Advanced or multiple polyps likely have a much higher risk of becoming carcinoma.
Adenomatous polyps are neoplastic polyps with a risk of becoming malignant. They are benign glandular tumors that gradually or rapidly grow. Adenomatous polyps have various sizes and may be sessile, flat, or pedunculated. They are likely to precursors of colorectal adenocarcinoma.
credit: large colon video scope Olympus
Adenomatous polyps tend to frequently occur in elderly people. Among healthy people aged 50 years or older, adenomatous polyps occur in more than 15% of women and 25% of men. Adenomatous polyps are likely to be hereditary; for example, people with a positive first-degree family history have a four-fold greater risk of these lesion.
The epithelial cell layer of the large bowel is continuously renewed with a turnover period of 3 to 8 days. Stem cells are differentiated into specialized enterocytes and then migrated toward the lumen. The older epithelial cells are subsequently removed by apoptosis, extrusion, or phagocytes. Adenomatous polyps develop due to an inherited lesion that loses the balance between proliferation and death of epithelial cells. Undifferentiated epithelial cells continuously dive and accumulate on the luminal surface, resulting in adenomatous tissue.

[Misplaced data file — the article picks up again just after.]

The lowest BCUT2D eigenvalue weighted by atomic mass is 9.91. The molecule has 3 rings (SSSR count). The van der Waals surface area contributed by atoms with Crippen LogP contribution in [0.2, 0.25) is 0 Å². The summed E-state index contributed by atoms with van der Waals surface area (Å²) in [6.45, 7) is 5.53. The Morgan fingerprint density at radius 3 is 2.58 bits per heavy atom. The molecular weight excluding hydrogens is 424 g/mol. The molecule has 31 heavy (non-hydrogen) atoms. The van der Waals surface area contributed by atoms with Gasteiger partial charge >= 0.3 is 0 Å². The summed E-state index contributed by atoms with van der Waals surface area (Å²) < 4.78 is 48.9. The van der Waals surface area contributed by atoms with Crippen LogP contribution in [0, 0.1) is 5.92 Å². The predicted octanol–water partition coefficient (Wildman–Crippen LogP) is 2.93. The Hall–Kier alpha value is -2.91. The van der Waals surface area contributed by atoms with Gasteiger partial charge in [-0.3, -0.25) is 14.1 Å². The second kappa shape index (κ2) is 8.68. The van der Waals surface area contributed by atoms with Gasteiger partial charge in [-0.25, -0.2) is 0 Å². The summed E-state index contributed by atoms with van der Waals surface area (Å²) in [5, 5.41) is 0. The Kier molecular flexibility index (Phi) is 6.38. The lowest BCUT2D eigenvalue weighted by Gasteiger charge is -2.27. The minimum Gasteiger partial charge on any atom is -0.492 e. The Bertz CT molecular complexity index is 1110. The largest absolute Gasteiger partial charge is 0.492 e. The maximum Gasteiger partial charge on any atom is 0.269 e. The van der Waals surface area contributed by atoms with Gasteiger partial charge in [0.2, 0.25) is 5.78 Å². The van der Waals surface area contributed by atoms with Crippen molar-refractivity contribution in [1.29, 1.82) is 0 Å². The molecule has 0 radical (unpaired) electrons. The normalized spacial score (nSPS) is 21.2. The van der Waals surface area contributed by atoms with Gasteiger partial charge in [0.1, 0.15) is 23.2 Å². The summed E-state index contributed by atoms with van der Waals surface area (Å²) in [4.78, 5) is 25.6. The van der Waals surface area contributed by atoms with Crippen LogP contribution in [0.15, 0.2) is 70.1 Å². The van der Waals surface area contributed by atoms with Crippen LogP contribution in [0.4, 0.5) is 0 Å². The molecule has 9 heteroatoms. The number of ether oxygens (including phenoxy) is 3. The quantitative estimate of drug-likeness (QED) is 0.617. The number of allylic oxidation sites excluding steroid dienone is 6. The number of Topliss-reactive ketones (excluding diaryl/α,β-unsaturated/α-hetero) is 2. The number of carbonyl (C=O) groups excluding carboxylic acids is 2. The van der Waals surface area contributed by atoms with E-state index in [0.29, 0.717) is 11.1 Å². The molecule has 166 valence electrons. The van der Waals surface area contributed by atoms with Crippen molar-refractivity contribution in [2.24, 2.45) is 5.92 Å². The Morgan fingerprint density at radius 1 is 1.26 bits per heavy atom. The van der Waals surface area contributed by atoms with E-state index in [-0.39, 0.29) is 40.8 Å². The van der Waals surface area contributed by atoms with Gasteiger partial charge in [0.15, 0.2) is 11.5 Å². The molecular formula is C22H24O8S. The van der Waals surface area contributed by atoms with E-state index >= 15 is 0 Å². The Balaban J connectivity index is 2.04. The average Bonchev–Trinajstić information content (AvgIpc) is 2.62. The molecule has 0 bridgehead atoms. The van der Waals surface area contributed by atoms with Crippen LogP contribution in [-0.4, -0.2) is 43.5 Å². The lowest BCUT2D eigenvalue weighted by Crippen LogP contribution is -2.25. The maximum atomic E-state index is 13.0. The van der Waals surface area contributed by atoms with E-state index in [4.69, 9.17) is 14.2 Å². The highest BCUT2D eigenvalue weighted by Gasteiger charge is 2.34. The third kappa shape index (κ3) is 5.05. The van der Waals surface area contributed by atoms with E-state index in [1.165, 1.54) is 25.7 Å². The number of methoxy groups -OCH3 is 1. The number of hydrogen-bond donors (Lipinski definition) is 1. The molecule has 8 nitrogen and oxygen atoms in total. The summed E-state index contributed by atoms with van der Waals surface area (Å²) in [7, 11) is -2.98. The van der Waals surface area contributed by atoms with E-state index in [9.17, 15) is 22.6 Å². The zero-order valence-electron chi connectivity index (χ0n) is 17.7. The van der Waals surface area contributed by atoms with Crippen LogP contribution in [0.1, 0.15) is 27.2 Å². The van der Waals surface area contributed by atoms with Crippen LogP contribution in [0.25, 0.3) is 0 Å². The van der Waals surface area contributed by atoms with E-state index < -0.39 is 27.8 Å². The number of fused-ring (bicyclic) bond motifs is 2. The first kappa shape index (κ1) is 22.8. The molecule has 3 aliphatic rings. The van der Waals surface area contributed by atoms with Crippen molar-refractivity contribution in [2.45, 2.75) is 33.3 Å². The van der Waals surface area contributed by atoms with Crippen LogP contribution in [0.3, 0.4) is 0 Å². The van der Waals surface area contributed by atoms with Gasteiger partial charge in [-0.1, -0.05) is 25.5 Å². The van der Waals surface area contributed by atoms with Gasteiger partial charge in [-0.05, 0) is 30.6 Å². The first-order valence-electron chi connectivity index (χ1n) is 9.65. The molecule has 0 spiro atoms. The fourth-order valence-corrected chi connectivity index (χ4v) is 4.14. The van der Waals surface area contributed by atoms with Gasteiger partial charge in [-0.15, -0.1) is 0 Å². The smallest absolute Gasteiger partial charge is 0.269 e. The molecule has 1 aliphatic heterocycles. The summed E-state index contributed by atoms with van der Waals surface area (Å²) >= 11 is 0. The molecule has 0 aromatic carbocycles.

Adenomas are mainly, histologically classified into three types that are tubular adenomas, villous adenomas, and tubulovillous adenomas. Tubular adenomas are the most common type, and constitute 70 to 85% of all adenomas removed by colonoscopies. Tubular adenomas are often small and pedunculated and rarely contain concomitant carcinoma. Villous adenomas are rarer and account for less than 5% of all adenomas. They are generally large and sessile and have a much higher prevalence of carcinoma. Tubulovillous adenomas constitute 10 to 25% of all adenomas and have a mixture of tubular and villous types. Patients with advanced adenomas or multiple adenomas (three or more) are at much greater risk for carcinoma.